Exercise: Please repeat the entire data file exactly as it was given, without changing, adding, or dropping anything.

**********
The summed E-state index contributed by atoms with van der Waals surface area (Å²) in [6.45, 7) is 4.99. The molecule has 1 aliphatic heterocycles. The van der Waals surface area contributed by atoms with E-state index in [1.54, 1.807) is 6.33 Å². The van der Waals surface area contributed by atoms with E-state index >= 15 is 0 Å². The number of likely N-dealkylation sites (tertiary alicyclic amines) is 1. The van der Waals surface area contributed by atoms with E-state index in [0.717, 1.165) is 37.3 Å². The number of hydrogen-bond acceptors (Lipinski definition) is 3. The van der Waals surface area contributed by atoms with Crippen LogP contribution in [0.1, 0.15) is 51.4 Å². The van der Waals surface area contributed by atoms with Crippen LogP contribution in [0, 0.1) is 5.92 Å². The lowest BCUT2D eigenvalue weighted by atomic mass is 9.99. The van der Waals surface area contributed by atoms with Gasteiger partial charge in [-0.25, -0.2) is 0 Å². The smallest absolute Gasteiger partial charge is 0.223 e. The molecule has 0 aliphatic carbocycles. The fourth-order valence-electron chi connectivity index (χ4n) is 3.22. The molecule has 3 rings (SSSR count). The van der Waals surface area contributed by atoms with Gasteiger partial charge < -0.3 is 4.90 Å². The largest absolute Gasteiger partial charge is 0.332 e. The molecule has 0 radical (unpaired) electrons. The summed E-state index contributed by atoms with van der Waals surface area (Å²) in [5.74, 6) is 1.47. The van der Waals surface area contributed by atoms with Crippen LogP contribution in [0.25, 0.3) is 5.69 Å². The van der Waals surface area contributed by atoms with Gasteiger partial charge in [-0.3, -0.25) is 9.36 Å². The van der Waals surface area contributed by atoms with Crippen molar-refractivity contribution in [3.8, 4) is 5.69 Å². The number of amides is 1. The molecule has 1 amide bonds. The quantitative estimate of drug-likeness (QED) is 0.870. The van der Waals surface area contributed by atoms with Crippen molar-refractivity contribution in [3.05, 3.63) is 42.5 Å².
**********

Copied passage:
The summed E-state index contributed by atoms with van der Waals surface area (Å²) in [6.45, 7) is 4.99. The molecule has 1 aliphatic heterocycles. The van der Waals surface area contributed by atoms with E-state index in [1.54, 1.807) is 6.33 Å². The van der Waals surface area contributed by atoms with E-state index >= 15 is 0 Å². The number of likely N-dealkylation sites (tertiary alicyclic amines) is 1. The van der Waals surface area contributed by atoms with E-state index in [0.717, 1.165) is 37.3 Å². The number of hydrogen-bond acceptors (Lipinski definition) is 3. The van der Waals surface area contributed by atoms with Crippen LogP contribution in [0.1, 0.15) is 51.4 Å². The van der Waals surface area contributed by atoms with Crippen LogP contribution in [0, 0.1) is 5.92 Å². The lowest BCUT2D eigenvalue weighted by atomic mass is 9.99. The van der Waals surface area contributed by atoms with Gasteiger partial charge in [-0.25, -0.2) is 0 Å². The smallest absolute Gasteiger partial charge is 0.223 e. The molecule has 0 aliphatic carbocycles. The fourth-order valence-electron chi connectivity index (χ4n) is 3.22. The molecule has 3 rings (SSSR count). The van der Waals surface area contributed by atoms with Gasteiger partial charge < -0.3 is 4.90 Å². The largest absolute Gasteiger partial charge is 0.332 e. The molecule has 0 radical (unpaired) electrons. The summed E-state index contributed by atoms with van der Waals surface area (Å²) in [5.74, 6) is 1.47. The van der Waals surface area contributed by atoms with Crippen LogP contribution in [0.25, 0.3) is 5.69 Å². The van der Waals surface area contributed by atoms with Gasteiger partial charge in [-0.3, -0.25) is 9.36 Å². The van der Waals surface area contributed by atoms with Crippen molar-refractivity contribution in [3.8, 4) is 5.69 Å². The number of amides is 1. The molecule has 1 amide bonds. The quantitative estimate of drug-likeness (QED) is 0.870. The van der Waals surface area contributed by atoms with Crippen molar-refractivity contribution in [3.05, 3.63) is 42.5 Å².